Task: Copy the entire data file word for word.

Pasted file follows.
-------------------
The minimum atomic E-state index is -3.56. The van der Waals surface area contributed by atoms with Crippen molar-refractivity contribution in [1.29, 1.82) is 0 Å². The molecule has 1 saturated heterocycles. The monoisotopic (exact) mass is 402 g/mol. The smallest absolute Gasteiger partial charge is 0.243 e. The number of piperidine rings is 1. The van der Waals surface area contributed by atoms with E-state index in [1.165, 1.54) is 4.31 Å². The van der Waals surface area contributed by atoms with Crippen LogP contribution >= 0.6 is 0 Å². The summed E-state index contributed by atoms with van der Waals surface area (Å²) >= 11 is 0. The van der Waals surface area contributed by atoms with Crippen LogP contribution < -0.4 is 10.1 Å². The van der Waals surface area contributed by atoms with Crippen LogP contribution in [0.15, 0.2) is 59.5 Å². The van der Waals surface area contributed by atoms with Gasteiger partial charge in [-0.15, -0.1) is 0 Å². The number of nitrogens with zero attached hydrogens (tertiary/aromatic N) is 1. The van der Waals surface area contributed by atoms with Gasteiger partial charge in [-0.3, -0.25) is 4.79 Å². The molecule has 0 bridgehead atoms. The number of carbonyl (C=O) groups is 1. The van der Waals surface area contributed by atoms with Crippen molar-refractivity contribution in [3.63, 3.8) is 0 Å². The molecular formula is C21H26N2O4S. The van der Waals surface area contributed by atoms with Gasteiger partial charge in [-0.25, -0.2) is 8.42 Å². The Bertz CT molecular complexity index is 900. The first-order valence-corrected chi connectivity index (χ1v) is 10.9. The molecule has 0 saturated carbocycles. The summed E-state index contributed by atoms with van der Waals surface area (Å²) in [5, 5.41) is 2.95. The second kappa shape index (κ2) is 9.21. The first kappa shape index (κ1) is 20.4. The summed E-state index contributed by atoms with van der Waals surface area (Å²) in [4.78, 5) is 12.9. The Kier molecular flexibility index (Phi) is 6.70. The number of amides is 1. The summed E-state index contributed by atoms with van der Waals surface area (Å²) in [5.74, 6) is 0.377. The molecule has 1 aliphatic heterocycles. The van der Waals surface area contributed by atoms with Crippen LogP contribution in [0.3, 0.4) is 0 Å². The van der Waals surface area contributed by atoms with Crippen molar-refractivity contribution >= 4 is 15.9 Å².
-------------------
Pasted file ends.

The minimum atomic E-state index is -3.56. The van der Waals surface area contributed by atoms with Crippen molar-refractivity contribution in [1.29, 1.82) is 0 Å². The molecule has 1 saturated heterocycles. The monoisotopic (exact) mass is 402 g/mol. The smallest absolute Gasteiger partial charge is 0.243 e. The number of piperidine rings is 1. The van der Waals surface area contributed by atoms with E-state index in [1.165, 1.54) is 4.31 Å². The van der Waals surface area contributed by atoms with Crippen LogP contribution >= 0.6 is 0 Å². The summed E-state index contributed by atoms with van der Waals surface area (Å²) >= 11 is 0. The van der Waals surface area contributed by atoms with Crippen LogP contribution < -0.4 is 10.1 Å². The van der Waals surface area contributed by atoms with Crippen LogP contribution in [0.15, 0.2) is 59.5 Å². The van der Waals surface area contributed by atoms with Gasteiger partial charge in [-0.15, -0.1) is 0 Å². The number of nitrogens with zero attached hydrogens (tertiary/aromatic N) is 1. The van der Waals surface area contributed by atoms with Gasteiger partial charge in [-0.3, -0.25) is 4.79 Å². The molecule has 0 bridgehead atoms. The number of carbonyl (C=O) groups is 1. The van der Waals surface area contributed by atoms with Crippen molar-refractivity contribution in [3.63, 3.8) is 0 Å². The molecular formula is C21H26N2O4S. The van der Waals surface area contributed by atoms with Gasteiger partial charge in [-0.25, -0.2) is 8.42 Å². The Bertz CT molecular complexity index is 900. The first-order valence-corrected chi connectivity index (χ1v) is 10.9. The molecule has 0 saturated carbocycles. The summed E-state index contributed by atoms with van der Waals surface area (Å²) in [5, 5.41) is 2.95. The second kappa shape index (κ2) is 9.21. The first kappa shape index (κ1) is 20.4. The summed E-state index contributed by atoms with van der Waals surface area (Å²) in [4.78, 5) is 12.9. The Kier molecular flexibility index (Phi) is 6.70. The number of amides is 1. The summed E-state index contributed by atoms with van der Waals surface area (Å²) in [5.74, 6) is 0.377. The molecule has 1 aliphatic heterocycles. The van der Waals surface area contributed by atoms with Crippen LogP contribution in [0.3, 0.4) is 0 Å². The van der Waals surface area contributed by atoms with Crippen molar-refractivity contribution >= 4 is 15.9 Å².